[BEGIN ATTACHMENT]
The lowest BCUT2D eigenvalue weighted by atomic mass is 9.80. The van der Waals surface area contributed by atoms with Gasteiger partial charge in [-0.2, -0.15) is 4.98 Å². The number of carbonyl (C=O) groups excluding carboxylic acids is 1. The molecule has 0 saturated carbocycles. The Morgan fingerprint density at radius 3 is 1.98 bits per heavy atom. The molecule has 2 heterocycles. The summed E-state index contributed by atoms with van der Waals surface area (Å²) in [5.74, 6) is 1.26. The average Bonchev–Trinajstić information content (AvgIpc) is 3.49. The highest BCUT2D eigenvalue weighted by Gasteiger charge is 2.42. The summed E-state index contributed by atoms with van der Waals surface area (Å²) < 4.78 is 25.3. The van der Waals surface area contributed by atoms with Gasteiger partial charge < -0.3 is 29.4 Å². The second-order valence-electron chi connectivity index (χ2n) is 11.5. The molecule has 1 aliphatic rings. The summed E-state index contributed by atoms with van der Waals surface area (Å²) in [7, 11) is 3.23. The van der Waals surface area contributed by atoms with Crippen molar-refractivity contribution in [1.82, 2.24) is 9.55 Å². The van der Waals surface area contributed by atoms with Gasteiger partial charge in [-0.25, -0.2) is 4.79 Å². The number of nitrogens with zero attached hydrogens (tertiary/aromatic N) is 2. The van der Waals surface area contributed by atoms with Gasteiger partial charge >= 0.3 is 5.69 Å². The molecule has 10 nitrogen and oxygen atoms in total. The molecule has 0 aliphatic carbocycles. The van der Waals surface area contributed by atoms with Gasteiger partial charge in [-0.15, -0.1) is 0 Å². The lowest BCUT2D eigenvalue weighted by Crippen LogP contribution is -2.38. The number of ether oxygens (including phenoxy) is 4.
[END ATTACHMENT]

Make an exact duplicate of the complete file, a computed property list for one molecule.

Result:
The lowest BCUT2D eigenvalue weighted by atomic mass is 9.80. The van der Waals surface area contributed by atoms with Gasteiger partial charge in [-0.2, -0.15) is 4.98 Å². The number of carbonyl (C=O) groups excluding carboxylic acids is 1. The molecule has 0 saturated carbocycles. The Morgan fingerprint density at radius 3 is 1.98 bits per heavy atom. The molecule has 2 heterocycles. The summed E-state index contributed by atoms with van der Waals surface area (Å²) in [5.74, 6) is 1.26. The average Bonchev–Trinajstić information content (AvgIpc) is 3.49. The highest BCUT2D eigenvalue weighted by Gasteiger charge is 2.42. The summed E-state index contributed by atoms with van der Waals surface area (Å²) < 4.78 is 25.3. The van der Waals surface area contributed by atoms with Gasteiger partial charge < -0.3 is 29.4 Å². The second-order valence-electron chi connectivity index (χ2n) is 11.5. The molecule has 1 aliphatic rings. The summed E-state index contributed by atoms with van der Waals surface area (Å²) in [7, 11) is 3.23. The van der Waals surface area contributed by atoms with Crippen molar-refractivity contribution in [1.82, 2.24) is 9.55 Å². The van der Waals surface area contributed by atoms with Gasteiger partial charge in [-0.25, -0.2) is 4.79 Å². The number of nitrogens with zero attached hydrogens (tertiary/aromatic N) is 2. The van der Waals surface area contributed by atoms with Gasteiger partial charge >= 0.3 is 5.69 Å². The molecule has 10 nitrogen and oxygen atoms in total. The molecule has 0 aliphatic carbocycles. The van der Waals surface area contributed by atoms with Gasteiger partial charge in [-0.15, -0.1) is 0 Å². The lowest BCUT2D eigenvalue weighted by Crippen LogP contribution is -2.38. The number of ether oxygens (including phenoxy) is 4.